Practical Tools and Wise Quotes on All Matters Creative
9.2.2. Inferring: Comparing Interests
When I have identified what I am perceiving, I can then add further meaning in terms of those things that are important to me or in which I have some interest.
Fig. 9.3 Inferring meaning
The relevance filter
If you wanted to invent a device for treating storm-damaged trees, and while surfing through television channels you came across a programme on rose-grafting, your ears might prick up at the thought of how it may help you understand how plants grow together. This is your relevance filter clicking in, saying ‘hang on a minute, out of all the irrelevant junk that has been passing before my eyes, this bit is actually of interest.’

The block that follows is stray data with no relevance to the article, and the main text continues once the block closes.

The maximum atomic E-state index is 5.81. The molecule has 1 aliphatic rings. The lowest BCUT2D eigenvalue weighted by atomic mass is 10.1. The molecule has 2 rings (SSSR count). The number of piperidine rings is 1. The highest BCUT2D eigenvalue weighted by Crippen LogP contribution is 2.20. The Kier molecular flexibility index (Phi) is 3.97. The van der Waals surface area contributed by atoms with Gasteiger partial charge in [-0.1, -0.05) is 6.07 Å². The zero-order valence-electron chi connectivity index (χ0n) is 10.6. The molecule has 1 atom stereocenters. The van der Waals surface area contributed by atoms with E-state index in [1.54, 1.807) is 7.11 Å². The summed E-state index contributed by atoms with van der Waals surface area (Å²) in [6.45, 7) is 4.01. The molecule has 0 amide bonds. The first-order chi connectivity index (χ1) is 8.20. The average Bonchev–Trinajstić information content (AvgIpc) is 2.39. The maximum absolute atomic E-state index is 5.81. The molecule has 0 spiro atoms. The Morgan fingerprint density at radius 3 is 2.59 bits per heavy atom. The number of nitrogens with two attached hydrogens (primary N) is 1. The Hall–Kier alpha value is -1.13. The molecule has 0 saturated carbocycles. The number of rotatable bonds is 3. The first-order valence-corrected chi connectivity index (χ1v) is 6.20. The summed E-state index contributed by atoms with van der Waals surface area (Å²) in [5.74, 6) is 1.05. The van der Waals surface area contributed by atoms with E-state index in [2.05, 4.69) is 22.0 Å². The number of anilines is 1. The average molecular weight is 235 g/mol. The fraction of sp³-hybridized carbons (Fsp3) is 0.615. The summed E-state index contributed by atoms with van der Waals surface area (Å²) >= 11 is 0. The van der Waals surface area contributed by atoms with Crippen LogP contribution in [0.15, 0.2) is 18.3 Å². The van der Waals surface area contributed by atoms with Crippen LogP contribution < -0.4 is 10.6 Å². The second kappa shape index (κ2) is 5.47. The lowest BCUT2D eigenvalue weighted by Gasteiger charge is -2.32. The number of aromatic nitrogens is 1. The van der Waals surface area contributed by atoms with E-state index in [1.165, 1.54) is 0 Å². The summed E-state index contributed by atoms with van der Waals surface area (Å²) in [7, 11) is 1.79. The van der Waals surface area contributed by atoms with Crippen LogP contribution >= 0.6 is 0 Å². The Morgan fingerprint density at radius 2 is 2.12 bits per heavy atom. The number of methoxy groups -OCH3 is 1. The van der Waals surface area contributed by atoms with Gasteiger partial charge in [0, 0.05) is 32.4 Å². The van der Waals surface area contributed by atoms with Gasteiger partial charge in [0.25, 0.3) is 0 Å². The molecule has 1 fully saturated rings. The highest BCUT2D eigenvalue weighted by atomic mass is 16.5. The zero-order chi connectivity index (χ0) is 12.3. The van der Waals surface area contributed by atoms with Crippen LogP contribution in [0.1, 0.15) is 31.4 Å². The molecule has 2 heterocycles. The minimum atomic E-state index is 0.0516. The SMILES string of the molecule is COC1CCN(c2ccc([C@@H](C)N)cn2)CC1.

The same effect happens when you have recently bought a new car and suddenly you seem to notice every car like yours on the road. Things at the top of your mind will act as filters on your perceptions.
If what we are perceiving is relevant to achieving our goals, then we will give it more time to understand its true meaning, especially as it relates to our goals. Creative people tend to have wider sensing in this area, spotting potential in many areas that other people miss.
When we are considering the meaning of something after we have taken some form of action to try and achieve our considered goals (and a large amount of what we do can be viewed in this way), then we view what has happened in comparison with those goals. For example, if you were doing an experiment with a new style of kite, if it flew well and was easy to control then you may well consider this a success and consequently be pleased.
Inventing is often an iterative process, and success means taking a step closer to your goals rather than coming up with the completed idea, Mozart-like, in one go. Inventors thus need a high tolerance of failure or at least need to define success in terms of learning, rather than achieving an immediate solution to a problem.